Headache and Head Pain
Tension headaches are the most common headaches, caused by tight and rigid muscles in your shoulders, neck, scalp, and jaw, most likely due to stress, depression, or anxiety. You may suffer with tension headaches if you work too much, miss meals, or use alcohol and don't get enough sleep.
Migraines, cluster headaches, and sinus headaches are also common, but whatever type of headache you suffer, it's good to know what lifestyle changes you can make, relaxation techniques you can use, and pain relievers you can take to relieve them. There are many causes of headaches, but severe headaches are less common and can signal a serious disorder.
You need to inform your doctor of any sudden severe headaches, if you have a headache after a blow to the head, or if you have a headache and a stiff neck, fever, loss of consciousness, confusion, a sudden worsening in your usual pattern of headaches, or pain in the eye or ear.
Types of headaches: sinus, cluster, tension, and migraine
Evaluating a Headache
In order to evaluate the cause of your headache, you need to give your doctor what is called a “headache history” by describing your headache symptoms and characteristics as completely as you are able to. Let your doctor know the following information:
Age when the headaches started
How frequently they occur
If you have one or multiple types of headaches
Frequency of headaches
Any known triggers such as situations, foods, or medicines
Family history of headaches
Symptoms that occur between headaches
If headaches affect your ability to function
If physical activity causes or aggravates the headache
Anything else associated with the headache
Also describe where the pain is located and what it feels like (stabbing, pounding, throbbing), the severity of the pain on a scale from 1 (mild) to 10 (severe, causing crying), how long the headaches last, if they appear suddenly without warning or with other symptoms, time of day they usually occur, and if you experience changes in vision, blind spots, or bright lights before the headache. Include any other symptoms or warning signs such as weakness, nausea, sensitivity to light or noise, appetite changes, changes in attitude or behavior, and if you have ever been treated for headaches and any medicines you are currently taking.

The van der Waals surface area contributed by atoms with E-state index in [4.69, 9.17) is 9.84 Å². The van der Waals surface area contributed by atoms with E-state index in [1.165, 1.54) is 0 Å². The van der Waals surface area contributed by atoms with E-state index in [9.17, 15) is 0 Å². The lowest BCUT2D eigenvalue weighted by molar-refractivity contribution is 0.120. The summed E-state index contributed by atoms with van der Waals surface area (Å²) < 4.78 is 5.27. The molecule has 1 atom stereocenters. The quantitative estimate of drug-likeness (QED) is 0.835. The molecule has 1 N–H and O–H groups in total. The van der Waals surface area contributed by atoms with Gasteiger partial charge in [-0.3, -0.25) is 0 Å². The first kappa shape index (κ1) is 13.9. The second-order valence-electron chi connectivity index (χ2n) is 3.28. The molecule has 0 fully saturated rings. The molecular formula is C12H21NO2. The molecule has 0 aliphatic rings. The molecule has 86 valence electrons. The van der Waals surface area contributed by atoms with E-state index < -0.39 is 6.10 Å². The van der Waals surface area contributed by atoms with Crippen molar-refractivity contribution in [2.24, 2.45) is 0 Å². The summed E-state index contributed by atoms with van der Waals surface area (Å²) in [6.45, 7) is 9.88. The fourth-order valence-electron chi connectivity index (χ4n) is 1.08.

Most tension headaches can be easily treated with OTC medications such as aspirin (adults only), ibuprofen, and acetaminophen. If you feel a headache coming on take a pain reliever early as they are most effective if taken before the pain gets too bad.
Migraines are more common in women, and people who have migraines may need to take prescription medication. Migraine symptoms include pain that usually affects only one side of your head, accompanied by nausea, vomiting, sensitivity to light or sound, and pain that gets worse with normal activity that can last from four to 72 hours.
Cluster headaches only affect 1 percent of adults, and are characterized by sudden and sharp or severe pain affecting only one side of your head, accompanied by teary eyes and nasal congestion. These headaches usually occur in a span of two to 12 weeks with one or more cluster headaches a day. Each cluster headache usually lasts 45 to 90 minutes, leading to restlessness and pacing or rocking.
Chronic use of any medication may cause headaches known as rebound headaches, and anyone who uses medication regularly is at risk. The only treatment for rebound headaches is reducing or stopping the medication that's causing the headaches. Headaches that follow a specific activity such as exercise, sex, or bouts of coughing typically last from five minutes to 48 hours. This type of headache can be a sign of high blood pressure.
First Aid for Headaches
When migraines strike because of increased sensitivity to light and sound, try to rest in a quiet, dark room, and apply hot or cold compresses to your head or neck. Sometimes massage and very small amounts of caffeine will also help. Most headaches are minor and can be treated with an OTC pain reliever. For unexplained head pain or head pain that steadily worsens, call your medical-care provider. Call 911 for a headache that occurs suddenly and severely with:
Changes in vision
Loss of balance
Seek medical attention for any headache that:
Is severe following a recent sore throat or respiratory infection
Starts or worsens after a head injury, fall, or bump
Is a new type of pain and you are age 50 or older
Affects just one, reddened eye
Worsens over the course of the day
Persists for several days
Some headaches indicate serious underlying conditions. Seek emergency care if you have a headache that is sudden and severe, accompanied by a fever, stiff neck, rash, double vision, weakness, confusion, seizure, numbness, or difficulty speaking; headache following a fall or bump; or any headache that worsens even with rest and OTC pain medication.
Tension headaches may be relieved by lowering body temperature by taking a cool shower. Blood vessels increase in size during headaches, and as caffeine works to constrict the blood vessels, it may be used occasionally to prevent and treat headaches. Because chronic caffeine use may cause rebound headaches, don't use it all the time. Steps to prevent and control headaches include the following:
Keep a headache diary to help identify the cause of chronic headaches such as foods and environmental triggers.
Avoid triggers that may include beer, wine, pickled foods, MSG, chocolate, smoked meats and cheeses, loud noises, and bright light.
Eat a healthy diet: low fat, high in complex carbohydrates.
Stay hydrated by drinking a cup of fluid for every 20 pounds of body weight per day.
Eat small, frequent meals to prevent low blood sugar.
Exercise regularly with gentle exercises such as yoga, tai chi, or swimming.
Maintain regular sleeping hours and get seven to nine hours of sleep per night.